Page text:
karachi, pakistan
I must admire the struggle of amina baji about that 700 missing persons. Honestly I'm with her to resolve this national problem. God bless her.

nina minelli - fontana, ca
what I don't get is that why if Muslims hate us so much are they living here in the U.S.? I think that when 9/11 happened all Muslims should have been put in a camp like they did with the Japanese. No, instead they closed down the airports except to the bin Laden family to take them to safety.

Rockford, IL
Our problems in Pakistan seem to have stemmed from the 1976 U.S. election of President Jimmy Carter (an extremely weak U.S. President). Russians began "testing" the American policy in Angola, then Ethiopia and finally Afghanistan. The military dictator Gen. Zia, a humble servant of the Saudi Royal family, created what finally became the Taliban. The corrupt governments of Nawaz Sharif and Benazir Bhutto further strengthened their hands. That cancer called Al Qaida and Taliban have got to be destroyed completely to save whatever is left of Pakistan, no matter what the cost.

New York, New York
Musharraf's Govt was better then the Govt of Nawaz Shareef, who was groomed and installed by the ISI. He always had a soft corner for terrorist organizations like Sipahe Sahaba. As Prime Minister, he said in 1998 that Pakistan needed Taliban-type rule in Pakistan, dreaming for himself to be the Ameer-ul-Momineen like Mullah Omer was ruling Afghanistan.

I congratulate and commend Amina for her courage and her determination and of all the families who are fighting so desperately for their loved ones. It shows at the end of the day people everywhere want the same things - safety, security, happiness and family. It is so sad how such basic needs get side tracked and mangled on the stage of global politics and power struggles. It is as if ordinary, innocent civilians and their lives are fodder for the power hungry. I hope the families of missing persons find their loved ones and justice. Keep up the good work Frontline - education is power.

Not only Pakistani men are missing, many were assasinated by shooting in the head and heart, by mistery men all over the Pakistan. No one has started to collect data on these killings. By putting a add in the news papers and asking public to inform obout these mistrey killings, we will be able to know the amount of these killings. Lots of men returning home from overseas were killed by shooting in the head and heart, no robberies. Missing men is not the only case difference is that Mrs. Janjua is the only one came forward for her missing husband, others who were killed no wife or family came forward or protested the way she did it.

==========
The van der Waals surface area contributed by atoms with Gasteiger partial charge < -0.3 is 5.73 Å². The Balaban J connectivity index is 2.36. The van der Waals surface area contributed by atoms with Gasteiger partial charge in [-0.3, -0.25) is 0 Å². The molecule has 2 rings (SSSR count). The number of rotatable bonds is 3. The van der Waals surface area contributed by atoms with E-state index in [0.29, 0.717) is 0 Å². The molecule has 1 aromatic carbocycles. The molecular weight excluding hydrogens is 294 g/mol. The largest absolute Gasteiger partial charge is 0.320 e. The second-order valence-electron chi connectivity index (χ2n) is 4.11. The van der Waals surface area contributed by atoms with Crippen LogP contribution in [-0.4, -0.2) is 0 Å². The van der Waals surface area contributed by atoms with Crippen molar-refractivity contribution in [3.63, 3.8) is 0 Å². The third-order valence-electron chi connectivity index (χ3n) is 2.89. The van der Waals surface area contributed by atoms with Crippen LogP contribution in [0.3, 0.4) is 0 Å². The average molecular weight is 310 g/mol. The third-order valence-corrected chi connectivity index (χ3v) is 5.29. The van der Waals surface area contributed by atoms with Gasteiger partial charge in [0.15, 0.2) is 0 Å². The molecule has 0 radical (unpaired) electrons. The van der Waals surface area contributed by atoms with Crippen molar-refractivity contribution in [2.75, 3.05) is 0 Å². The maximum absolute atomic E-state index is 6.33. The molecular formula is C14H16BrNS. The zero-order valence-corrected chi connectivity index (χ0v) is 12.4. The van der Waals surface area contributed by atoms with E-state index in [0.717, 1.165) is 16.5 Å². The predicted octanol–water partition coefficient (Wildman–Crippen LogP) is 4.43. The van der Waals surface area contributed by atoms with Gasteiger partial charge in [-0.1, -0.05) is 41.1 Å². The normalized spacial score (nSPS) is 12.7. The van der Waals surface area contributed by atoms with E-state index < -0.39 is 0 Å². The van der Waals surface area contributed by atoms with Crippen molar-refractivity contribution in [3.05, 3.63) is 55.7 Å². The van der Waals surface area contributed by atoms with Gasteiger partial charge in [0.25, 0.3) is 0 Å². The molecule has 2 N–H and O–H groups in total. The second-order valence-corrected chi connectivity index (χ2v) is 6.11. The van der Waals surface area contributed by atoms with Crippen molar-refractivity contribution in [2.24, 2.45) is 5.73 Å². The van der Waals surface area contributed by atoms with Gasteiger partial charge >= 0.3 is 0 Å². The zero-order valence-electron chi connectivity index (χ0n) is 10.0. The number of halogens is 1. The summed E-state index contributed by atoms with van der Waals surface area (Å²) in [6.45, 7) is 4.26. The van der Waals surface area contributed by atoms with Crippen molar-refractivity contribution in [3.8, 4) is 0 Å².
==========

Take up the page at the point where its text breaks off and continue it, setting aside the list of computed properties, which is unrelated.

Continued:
It a great video. I am very happy to see the support of US residents through their comments. Just wanted to update what happened next to the Chief Justice. On Nov 3,'07 emergency was imposed under which Musharraf ordered arrest of 60 judges. Chief Justice Iftikhar Mohammad Chaudry was also one of them. He and his family were house arrested for several months, till the new govt. issued the release order in Feb.'08. And to date that is Aug'08 lawyers and the people of Pakistan are struggling to get the pre-emergency judiciary in its position.

Yasir Ali - Karachi, Pakistan
It's really amazing to hear that some of our freinds who are Pakistani and are supporting Musharraf. My dear friends, can anybody tell me what will be the end of this so called war on terror???? In my opinion is this WAR is full of ERROR.

Dallas, TX
Just wondering how many of these ended up in CIA's secret prisons? And how many have been tortured and/or killed. My heart goes out to all these families.
While most are languishing in prisons within Pakistan, there must be many that have been sent for "Extraordinary Rendition". Reportedly there was a big incentive for the Pakistani secret agencies to provide people (read warm bodies) for CIA interrogations. (It translated into direct dollars for the agencies - unfortunately quantity, not quality, mattered).ISI (and other agencies) started taking people who looked like a mullah (and appearances don't tell anything). ISI is smart, it detained only those that lacked influence with the government and hence did not warrant an earnest search by the authorities. (Police does not initiate a real search if secret agencies are involved -- the family needs to have connections to get things going).Unfortunately ISI sold their own country-men for a few dollars!